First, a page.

In the past 3 years, my wife has been making non-deductible traditional IRA contributions (our income is too high for the deductible contribution) and converting it to Roth promptly. As a result, we receive 1099-R and we file 8606. It's been pretty straightforward so far because the total basis is $5,500 (max annual contribution) which would then get converted to Roth. And we didn't have any taxable amount from the distribution. We did this because we thought that we didn't have any additional traditional IRA other than these recent contributions.===========> You?re right that the tax situation is very different depending on how you?ve made your IRA contributions. If all of your IRA contributions are tax-deductible, then the calculation is simple: The entire conversion is taxable. But if some of your contributions are nondeductible, the calculation gets trickier. In that case, you don?t have to pay taxes on the portion of the conversion that was from nondeductible contributions because you have already paid taxes on that money.
In 2017, however, we discovered that my wife had a long-forgotten traditional IRA account (the brokerage notified us), and I think this complicates things a little. This was supposedly a deductible contribution.=========> as said, You can convert the contributions to a Roth IRA; however, a portion of the amount you convert to the Roth will be subject to income tax. When your Traditional IRA balance consists of deductible and non-deductible contributions, any amount distributed or converted from the Traditional IRA is pro-rated to include a taxable and non-taxable portion of the assets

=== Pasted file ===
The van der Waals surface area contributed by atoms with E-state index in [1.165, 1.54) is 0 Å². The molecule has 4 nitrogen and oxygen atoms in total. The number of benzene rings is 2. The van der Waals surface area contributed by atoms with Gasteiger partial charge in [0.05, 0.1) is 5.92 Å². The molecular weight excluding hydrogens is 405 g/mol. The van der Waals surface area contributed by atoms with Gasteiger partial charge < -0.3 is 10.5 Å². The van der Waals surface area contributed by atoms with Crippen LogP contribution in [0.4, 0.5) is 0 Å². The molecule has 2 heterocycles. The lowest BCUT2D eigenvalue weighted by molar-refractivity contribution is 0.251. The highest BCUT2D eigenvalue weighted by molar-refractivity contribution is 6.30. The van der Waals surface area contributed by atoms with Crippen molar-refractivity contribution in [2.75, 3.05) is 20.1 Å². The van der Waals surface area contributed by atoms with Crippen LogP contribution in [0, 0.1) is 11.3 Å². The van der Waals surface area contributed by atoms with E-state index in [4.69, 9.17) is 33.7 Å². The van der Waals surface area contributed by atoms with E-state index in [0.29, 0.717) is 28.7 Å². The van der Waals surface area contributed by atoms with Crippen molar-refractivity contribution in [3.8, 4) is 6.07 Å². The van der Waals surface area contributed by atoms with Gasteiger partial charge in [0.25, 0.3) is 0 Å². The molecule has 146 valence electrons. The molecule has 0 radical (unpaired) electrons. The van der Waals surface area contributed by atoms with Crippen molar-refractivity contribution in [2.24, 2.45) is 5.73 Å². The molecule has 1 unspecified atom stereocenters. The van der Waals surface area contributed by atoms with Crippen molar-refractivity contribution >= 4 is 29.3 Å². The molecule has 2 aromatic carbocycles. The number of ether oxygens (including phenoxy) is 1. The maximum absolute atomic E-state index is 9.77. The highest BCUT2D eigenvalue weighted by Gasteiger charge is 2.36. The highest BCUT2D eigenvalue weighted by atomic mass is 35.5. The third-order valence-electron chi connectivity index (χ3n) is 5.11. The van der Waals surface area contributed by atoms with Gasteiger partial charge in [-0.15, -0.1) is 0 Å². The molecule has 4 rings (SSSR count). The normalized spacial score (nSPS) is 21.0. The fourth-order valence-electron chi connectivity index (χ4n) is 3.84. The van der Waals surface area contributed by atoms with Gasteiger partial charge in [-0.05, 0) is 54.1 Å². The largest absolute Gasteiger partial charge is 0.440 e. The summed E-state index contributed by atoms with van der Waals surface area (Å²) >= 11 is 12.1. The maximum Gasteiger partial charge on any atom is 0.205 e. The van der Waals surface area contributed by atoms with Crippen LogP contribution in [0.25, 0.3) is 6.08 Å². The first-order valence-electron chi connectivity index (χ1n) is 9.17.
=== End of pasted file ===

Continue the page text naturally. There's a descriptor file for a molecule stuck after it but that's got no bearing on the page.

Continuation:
Its value as of 12/31/2017 was $1,736, and I think this needs to be reflected in line 6 of form 8606, and I suspect that this might lead to a taxable amount from this distribution in line 15c. Is that the right understanding? If I follow that instructions, it sounds like the taxable amount comes out to be around $1,320. I'd like to confirm that is the right result.========>Sorry I can not give you tax calculation advice; if you want you may contact an IR Enrolled Agent/A CPA doing taxes in your local area for your fed/state returns.